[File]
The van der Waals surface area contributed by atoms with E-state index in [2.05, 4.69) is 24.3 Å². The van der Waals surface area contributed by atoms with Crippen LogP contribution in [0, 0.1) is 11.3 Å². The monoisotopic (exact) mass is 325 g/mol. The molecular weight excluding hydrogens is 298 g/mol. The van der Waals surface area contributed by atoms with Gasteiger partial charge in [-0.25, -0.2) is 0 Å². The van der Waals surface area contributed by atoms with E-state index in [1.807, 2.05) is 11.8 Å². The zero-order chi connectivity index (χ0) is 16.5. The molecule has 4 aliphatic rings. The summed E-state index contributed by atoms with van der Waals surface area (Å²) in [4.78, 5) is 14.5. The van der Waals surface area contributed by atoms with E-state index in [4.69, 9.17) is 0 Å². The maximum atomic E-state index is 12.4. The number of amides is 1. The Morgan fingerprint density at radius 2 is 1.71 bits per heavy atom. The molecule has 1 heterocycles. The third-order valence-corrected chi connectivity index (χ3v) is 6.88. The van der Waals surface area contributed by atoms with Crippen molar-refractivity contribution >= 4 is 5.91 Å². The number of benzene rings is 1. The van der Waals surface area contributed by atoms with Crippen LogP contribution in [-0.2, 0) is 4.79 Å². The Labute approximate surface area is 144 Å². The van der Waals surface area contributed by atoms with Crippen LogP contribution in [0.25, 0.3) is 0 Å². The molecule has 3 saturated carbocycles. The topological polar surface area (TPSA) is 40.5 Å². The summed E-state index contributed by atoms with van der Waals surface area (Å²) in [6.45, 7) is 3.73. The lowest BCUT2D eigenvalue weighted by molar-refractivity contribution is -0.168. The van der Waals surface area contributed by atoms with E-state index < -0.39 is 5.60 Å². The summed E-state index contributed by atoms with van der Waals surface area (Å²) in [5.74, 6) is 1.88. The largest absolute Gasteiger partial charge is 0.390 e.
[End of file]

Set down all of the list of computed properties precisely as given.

The van der Waals surface area contributed by atoms with E-state index in [2.05, 4.69) is 24.3 Å². The van der Waals surface area contributed by atoms with Crippen LogP contribution in [0, 0.1) is 11.3 Å². The monoisotopic (exact) mass is 325 g/mol. The molecular weight excluding hydrogens is 298 g/mol. The van der Waals surface area contributed by atoms with Gasteiger partial charge in [-0.25, -0.2) is 0 Å². The van der Waals surface area contributed by atoms with E-state index in [1.807, 2.05) is 11.8 Å². The zero-order chi connectivity index (χ0) is 16.5. The molecule has 4 aliphatic rings. The summed E-state index contributed by atoms with van der Waals surface area (Å²) in [4.78, 5) is 14.5. The van der Waals surface area contributed by atoms with E-state index in [4.69, 9.17) is 0 Å². The maximum atomic E-state index is 12.4. The number of amides is 1. The Morgan fingerprint density at radius 2 is 1.71 bits per heavy atom. The molecule has 1 heterocycles. The third-order valence-corrected chi connectivity index (χ3v) is 6.88. The van der Waals surface area contributed by atoms with Crippen molar-refractivity contribution >= 4 is 5.91 Å². The number of benzene rings is 1. The van der Waals surface area contributed by atoms with Crippen LogP contribution in [-0.2, 0) is 4.79 Å². The Labute approximate surface area is 144 Å². The van der Waals surface area contributed by atoms with Crippen LogP contribution in [0.25, 0.3) is 0 Å². The molecule has 3 saturated carbocycles. The topological polar surface area (TPSA) is 40.5 Å². The summed E-state index contributed by atoms with van der Waals surface area (Å²) in [6.45, 7) is 3.73. The lowest BCUT2D eigenvalue weighted by molar-refractivity contribution is -0.168. The van der Waals surface area contributed by atoms with E-state index < -0.39 is 5.60 Å². The summed E-state index contributed by atoms with van der Waals surface area (Å²) in [5.74, 6) is 1.88. The largest absolute Gasteiger partial charge is 0.390 e.